Tony Grieg: Records won’t do justice to his talent. But the tall Englishman is definitely one of the most underrated all-rounders in the world. He scored 3599 runs at an average of above 40 and picked up 141 wickets in 58 matches. He was technically ill-equipped as a batsman and not fast enough as a bowler. But he made up for his short-comings by his effectiveness.
There were quite a few players who were highly talented, but unfortunate circumstances never allowed them to live up to their potential.
Trevor Goddard: He is another player whom I’ve never seen play. But sometimes, stats tell a compelling story. Although the racism issue had cut short the career of the talented South African, his records in the limited opportunity that he got to play speaks volumes of his potential that went unutilized. He scored 3516 runs at an average of 34.46 and picked up 123 scalps in 41 matches.
Neil Johnson: Not many would agree with this one, but all those who have seen Neil Johnson play in his limited cricketing career would know that he was one of the most gifted all-rounders of modern day cricket. An attacking stroke-maker, he scored at an average of 36.50 and picked up 35 wickets in the 48 ODI matches he played. Although he wasn’t consistent enough to allow his records to boast for him; but on his day he could’ve played as a one-man army for Zimbabwe.
Ryan Ten Doeschate: The all-rounder from Netherlands is one of the most unfortunate players to get enough international exposure but not an opportunity to play Test matches. He has proved himself in the limited opportunity he has got scoring 1541 runs at a staggering average of 67 in 33 ODIs. He is also one of the main bowlers for the Dutch team. Ten Doeschate has picked up 55 wickets at a measly average of 24.12.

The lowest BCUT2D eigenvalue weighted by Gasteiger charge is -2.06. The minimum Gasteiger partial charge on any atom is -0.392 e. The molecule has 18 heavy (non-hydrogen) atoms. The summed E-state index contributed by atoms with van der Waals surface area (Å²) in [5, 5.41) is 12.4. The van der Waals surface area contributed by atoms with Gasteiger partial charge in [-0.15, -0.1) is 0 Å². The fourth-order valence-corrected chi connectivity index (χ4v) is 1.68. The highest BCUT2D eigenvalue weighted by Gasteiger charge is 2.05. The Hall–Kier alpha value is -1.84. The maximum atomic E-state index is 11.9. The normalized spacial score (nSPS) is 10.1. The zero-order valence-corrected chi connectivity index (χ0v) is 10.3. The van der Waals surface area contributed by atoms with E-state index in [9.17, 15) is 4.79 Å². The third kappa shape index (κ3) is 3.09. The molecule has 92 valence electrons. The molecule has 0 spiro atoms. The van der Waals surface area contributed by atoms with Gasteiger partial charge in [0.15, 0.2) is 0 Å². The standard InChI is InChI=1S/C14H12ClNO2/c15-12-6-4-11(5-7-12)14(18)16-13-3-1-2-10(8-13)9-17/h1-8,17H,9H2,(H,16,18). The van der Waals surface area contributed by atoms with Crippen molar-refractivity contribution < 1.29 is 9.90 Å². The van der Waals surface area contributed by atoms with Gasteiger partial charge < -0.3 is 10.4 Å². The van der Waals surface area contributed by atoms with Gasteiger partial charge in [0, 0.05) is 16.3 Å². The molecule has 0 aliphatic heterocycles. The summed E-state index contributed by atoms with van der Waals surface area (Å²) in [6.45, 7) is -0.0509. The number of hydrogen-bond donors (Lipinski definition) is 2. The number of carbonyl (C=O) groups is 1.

Training and hard work has helped a lot of players to learn the tricks of all the trades. But an all-rounder, in my opinion, is born naturally. A true all-rounder is gifted with a persona that goes beyond their cricketing talent and somebody who would hold the spotlight in the master’s show.
Modern day cricketers have worked on their weakness and are capable of handling more than one department of the game. Specialists, that include wicket-keepers, are almost out of cricket. But one can hardly find any player capable of getting into the side purely on the basis of one talent while the other is almost as deadly.
Apart from Jacques Kallis, Shakib-ul-Hasan and probably Dwayne Bravo and Shane Watson, there aren’t players who could be termed as all-rounders.
Just in case you are wondering what do you call players like Yusuf Pathan, Ravindra ‘Million-dollar baby’ Jadeja and others who can do a little bit of this and a little bit of that, they can be best described as ‘Multi-utility players’. For all-rounders in the game are rarer than the blue moon!
(While enjoying the small joys of life, rarely has anything mesmerised Aayush Puthran more than cricket. A student of Journalism in Mumbai, he is trying to figure out two things: ways to make Test cricket a commercial hot property and the best way to beat Mumbai traffic. He has a certain sense of obsession with novelty. He might seem confused, but he is just battling a thousand demons within his mind. Nonetheless, he is always up for a light-hearted chat over a few cups of coffee! )